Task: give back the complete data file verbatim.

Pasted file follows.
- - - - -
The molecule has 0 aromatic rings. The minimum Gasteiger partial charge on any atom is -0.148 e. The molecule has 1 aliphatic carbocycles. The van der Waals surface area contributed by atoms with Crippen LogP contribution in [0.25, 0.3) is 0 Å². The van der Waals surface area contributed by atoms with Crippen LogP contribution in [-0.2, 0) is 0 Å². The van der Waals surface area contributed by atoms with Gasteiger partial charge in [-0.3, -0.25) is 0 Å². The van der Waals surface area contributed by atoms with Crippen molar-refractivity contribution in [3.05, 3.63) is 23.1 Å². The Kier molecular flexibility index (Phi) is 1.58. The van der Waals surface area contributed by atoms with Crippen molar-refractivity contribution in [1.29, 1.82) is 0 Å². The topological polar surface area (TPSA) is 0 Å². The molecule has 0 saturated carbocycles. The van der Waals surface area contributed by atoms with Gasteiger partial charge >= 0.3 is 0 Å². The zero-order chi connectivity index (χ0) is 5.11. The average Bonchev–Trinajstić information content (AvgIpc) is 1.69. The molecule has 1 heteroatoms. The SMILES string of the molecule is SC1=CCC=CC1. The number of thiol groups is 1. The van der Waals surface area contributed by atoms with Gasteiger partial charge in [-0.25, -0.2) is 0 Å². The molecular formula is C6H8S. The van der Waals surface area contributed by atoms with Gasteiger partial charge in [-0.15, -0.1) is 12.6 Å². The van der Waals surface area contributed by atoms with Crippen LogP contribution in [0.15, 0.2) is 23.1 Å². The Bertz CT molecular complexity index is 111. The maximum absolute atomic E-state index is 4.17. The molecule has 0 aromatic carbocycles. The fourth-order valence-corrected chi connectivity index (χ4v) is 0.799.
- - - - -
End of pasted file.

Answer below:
The molecule has 0 aromatic rings. The minimum Gasteiger partial charge on any atom is -0.148 e. The molecule has 1 aliphatic carbocycles. The van der Waals surface area contributed by atoms with Crippen LogP contribution in [0.25, 0.3) is 0 Å². The van der Waals surface area contributed by atoms with Crippen LogP contribution in [-0.2, 0) is 0 Å². The van der Waals surface area contributed by atoms with Gasteiger partial charge in [-0.3, -0.25) is 0 Å². The van der Waals surface area contributed by atoms with Crippen molar-refractivity contribution in [3.05, 3.63) is 23.1 Å². The Kier molecular flexibility index (Phi) is 1.58. The van der Waals surface area contributed by atoms with Crippen molar-refractivity contribution in [1.29, 1.82) is 0 Å². The topological polar surface area (TPSA) is 0 Å². The molecule has 0 saturated carbocycles. The van der Waals surface area contributed by atoms with Gasteiger partial charge >= 0.3 is 0 Å². The zero-order chi connectivity index (χ0) is 5.11. The average Bonchev–Trinajstić information content (AvgIpc) is 1.69. The molecule has 1 heteroatoms. The SMILES string of the molecule is SC1=CCC=CC1. The number of thiol groups is 1. The van der Waals surface area contributed by atoms with Gasteiger partial charge in [-0.25, -0.2) is 0 Å². The molecular formula is C6H8S. The van der Waals surface area contributed by atoms with Gasteiger partial charge in [-0.15, -0.1) is 12.6 Å². The van der Waals surface area contributed by atoms with Crippen LogP contribution in [0.15, 0.2) is 23.1 Å². The Bertz CT molecular complexity index is 111. The maximum absolute atomic E-state index is 4.17. The molecule has 0 aromatic carbocycles. The fourth-order valence-corrected chi connectivity index (χ4v) is 0.799.